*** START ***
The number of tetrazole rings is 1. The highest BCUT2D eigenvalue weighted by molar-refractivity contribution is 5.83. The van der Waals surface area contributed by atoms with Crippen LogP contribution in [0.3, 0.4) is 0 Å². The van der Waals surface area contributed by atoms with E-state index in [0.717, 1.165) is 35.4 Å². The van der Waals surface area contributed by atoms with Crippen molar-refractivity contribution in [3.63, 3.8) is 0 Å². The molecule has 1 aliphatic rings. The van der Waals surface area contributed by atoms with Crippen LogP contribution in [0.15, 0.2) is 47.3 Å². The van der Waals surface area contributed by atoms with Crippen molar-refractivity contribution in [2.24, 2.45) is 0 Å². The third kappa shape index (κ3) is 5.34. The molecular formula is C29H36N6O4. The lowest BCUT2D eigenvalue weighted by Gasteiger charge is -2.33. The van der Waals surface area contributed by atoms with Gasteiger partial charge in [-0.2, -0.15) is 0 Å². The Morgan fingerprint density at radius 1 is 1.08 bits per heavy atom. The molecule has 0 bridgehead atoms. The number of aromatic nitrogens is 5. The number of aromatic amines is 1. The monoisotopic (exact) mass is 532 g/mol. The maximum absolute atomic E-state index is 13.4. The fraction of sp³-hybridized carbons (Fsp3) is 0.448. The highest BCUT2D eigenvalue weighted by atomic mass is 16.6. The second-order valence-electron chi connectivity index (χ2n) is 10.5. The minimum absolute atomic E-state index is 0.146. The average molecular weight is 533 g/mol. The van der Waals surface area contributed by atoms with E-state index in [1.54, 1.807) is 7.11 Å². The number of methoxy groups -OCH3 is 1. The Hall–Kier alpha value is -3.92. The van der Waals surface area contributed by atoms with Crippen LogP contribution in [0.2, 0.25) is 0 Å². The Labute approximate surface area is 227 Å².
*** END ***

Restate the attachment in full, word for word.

The number of tetrazole rings is 1. The highest BCUT2D eigenvalue weighted by molar-refractivity contribution is 5.83. The van der Waals surface area contributed by atoms with Crippen LogP contribution in [0.3, 0.4) is 0 Å². The van der Waals surface area contributed by atoms with E-state index in [0.717, 1.165) is 35.4 Å². The van der Waals surface area contributed by atoms with Crippen molar-refractivity contribution in [3.63, 3.8) is 0 Å². The molecule has 1 aliphatic rings. The van der Waals surface area contributed by atoms with Crippen LogP contribution in [0.15, 0.2) is 47.3 Å². The van der Waals surface area contributed by atoms with Crippen molar-refractivity contribution in [2.24, 2.45) is 0 Å². The third kappa shape index (κ3) is 5.34. The molecular formula is C29H36N6O4. The lowest BCUT2D eigenvalue weighted by Gasteiger charge is -2.33. The van der Waals surface area contributed by atoms with Gasteiger partial charge in [-0.2, -0.15) is 0 Å². The Morgan fingerprint density at radius 1 is 1.08 bits per heavy atom. The molecule has 0 bridgehead atoms. The number of aromatic nitrogens is 5. The number of aromatic amines is 1. The monoisotopic (exact) mass is 532 g/mol. The maximum absolute atomic E-state index is 13.4. The fraction of sp³-hybridized carbons (Fsp3) is 0.448. The highest BCUT2D eigenvalue weighted by atomic mass is 16.6. The second-order valence-electron chi connectivity index (χ2n) is 10.5. The minimum absolute atomic E-state index is 0.146. The average molecular weight is 533 g/mol. The van der Waals surface area contributed by atoms with E-state index in [1.54, 1.807) is 7.11 Å². The number of methoxy groups -OCH3 is 1. The Hall–Kier alpha value is -3.92. The van der Waals surface area contributed by atoms with Crippen LogP contribution in [0.2, 0.25) is 0 Å². The Labute approximate surface area is 227 Å².